Can you feel it?
There's a resurgence afoot. We're slowly, but surely, emerging from our collective motorcycle malaise. New models are being rolled out, and there are some truly tasty offerings already in, or coming soon to bike dealerships near you.
As streetbike riders, we love performance, but we also want to be comfortable. We want to sit upright, not in a constant state of doing push-ups and not like we're watching the game in the recliner at home. Also, we want a deal. We want value. We get all misty-eyed at the mere mention of carburetors, but we pine for fuel injection, with no pilot jets to clog every spring, or the dreaded surging and bucking from too-lean mixtures forced by the dreaded EPA. We liked the standards of decades past. The so-called "UJMs," which stood for Universal Japanese Motorcycles. But this is the New Millennium, and we'd like a little bit of visceral to go along with our Universal.
Unquestionably these are good times for our kind. While financial devastation continues to rock the European motorcycle industry, here in the US, we're clawing back-with help from several new models that are both fun and cheap. Examples? While it won't win a Superbike race without rolling into a time machine first, the Honda CB1000R is probably the best "standard" bike we've ever ridden. Its fuel injection, clutch and chassis make it the most absolutely perfect streetbike for ordinary day to day use we've ever ridden. It is so well balanced that-for the first time in our riding liveswe're considering buying the OEM tires for the bike when times comes, just so as to not mess up the beautiful balance of the CB1000R.
Others? Honda's Honda CBR250R-you can get one with ABS for under $5k. Need more bike? The Honda CB500F is a fuel injected twin for $5500.
And now, enter the Yamaha FZ-09 which debuted last week and will hit dealerships in late 2013.
Is it a standard? Yes, you could say that...sort of. But, it's arguably the most non-standard standard that's ever been created. First and foremost, the engine is a triple, and three-cylinder engines are inherently non-standard. They're not unheard of, though, as Triumph has had a lot of success over the past several years with their Speed Triples and even their Daytona 675 sportbike.
|While it won't win a Superbike race without rolling into a time machine first, the Honda CB1000R is probably the best "standard" bike we've ever ridden. Its fuel injection, clutch and chassis make it the most absolutely perfect streetbike for ordinary day to day use we've ever ridden.|
But, the FZ-09 triple is different, even for a triple. It's got a primary coupled-force balancer that revolves in the opposite direction and at the same exact speed as the crankshaft, for a smoothness and lack of vibration that is almost eerie.
In addition, Yamaha employed the same "Crossplane Crankshaft Concept" in the FZ-09 that's been so successful in the YZF-R1. And, even though the FZ-09 is a three-cylinder, the crossplane crank provides the same benefits as it does in the four-cylinder R1. For example, smooth torque and excellent power characteristics even at low-to-mid rpms. Plus, with the FZ-09, the engine is an entire cylinder narrower, so handling and flickability are inherent in the design.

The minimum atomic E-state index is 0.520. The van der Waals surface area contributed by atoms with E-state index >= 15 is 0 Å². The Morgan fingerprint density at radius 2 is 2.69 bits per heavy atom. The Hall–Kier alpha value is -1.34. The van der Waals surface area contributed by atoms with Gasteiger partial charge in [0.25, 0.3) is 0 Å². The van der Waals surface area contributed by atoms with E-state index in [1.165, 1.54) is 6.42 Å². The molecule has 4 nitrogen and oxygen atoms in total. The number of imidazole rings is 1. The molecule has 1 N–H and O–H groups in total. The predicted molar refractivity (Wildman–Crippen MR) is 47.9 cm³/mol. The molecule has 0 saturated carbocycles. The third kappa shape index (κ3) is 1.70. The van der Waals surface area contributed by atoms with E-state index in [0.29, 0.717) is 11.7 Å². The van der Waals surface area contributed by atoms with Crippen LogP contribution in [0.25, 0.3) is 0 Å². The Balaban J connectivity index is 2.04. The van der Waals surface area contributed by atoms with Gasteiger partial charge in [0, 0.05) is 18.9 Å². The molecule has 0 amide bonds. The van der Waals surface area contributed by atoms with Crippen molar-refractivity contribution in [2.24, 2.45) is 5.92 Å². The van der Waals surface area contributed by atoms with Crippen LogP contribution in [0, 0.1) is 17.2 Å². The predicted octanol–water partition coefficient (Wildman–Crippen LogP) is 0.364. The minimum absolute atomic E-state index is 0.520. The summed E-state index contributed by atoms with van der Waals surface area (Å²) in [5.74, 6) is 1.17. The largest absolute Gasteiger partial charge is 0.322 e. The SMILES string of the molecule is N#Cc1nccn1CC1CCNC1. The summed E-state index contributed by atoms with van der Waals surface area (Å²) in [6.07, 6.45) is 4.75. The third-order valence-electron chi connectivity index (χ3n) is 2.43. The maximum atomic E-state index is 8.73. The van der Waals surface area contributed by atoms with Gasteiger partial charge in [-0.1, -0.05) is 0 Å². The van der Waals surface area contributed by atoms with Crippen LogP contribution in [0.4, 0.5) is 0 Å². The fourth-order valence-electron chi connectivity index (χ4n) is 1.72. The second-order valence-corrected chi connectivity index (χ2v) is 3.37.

Then, there's the fuel injection. And not just any fuel injection, mind you. We're talking 12-hole injectors attached directly to the cylinder head that deliver a highly pressurized spray of atomized fuel with droplets as small as a few microns. Those microns of go-juice are directed precisely at the valve skirts, which helps provide optimum fuel combustion for outstanding rideability and performance. The FZ-09 has Yamaha Chip Controlled Throttle-and--- The FZ-09 is also equipped with Yamaha D-MODE (or "Drive Mode"), which is a variable throttle control system that lets the rider choose the optimum engine characteristics for his/her riding situation. Operated by a button on the handlebars, three different throttle-valve control maps ("STD" Mode, "A" Mode, and "B" Mode) can be chosen at will by the rider. "STD" Mode accommodates a wide range of riding conditions, so the rider can enjoy the 3-cylinder engine's linear torque feeling--from slow, cruising speeds all the way up to high-zoot velocity. "A" Mode lets the rider enjoy sharper throttle response in the low- to mid-rpm range than the "STD" Mode. "B" Mode lets the rider enjoy milder throttle response than either the "A" Mode or the "STD" Mode for more relaxed power characteristics.
The FZ-09 had savvy and "know a good deal when I see it" motorcyclists attention quickly. The bike has a ton of cool bits and technology but, you don't have to pay big bucks for it. The FZ-09 can be had for just under $8,000, which is a full $900 less than the FZ8. Not only that, but the FZ-09 is also the least expensive bike in its class, which includes the Triumph Street Triple 675 and Triumph Bonneville T100, along with the BMW F800R and the Ducati Monster 976.
Good times, people, good times.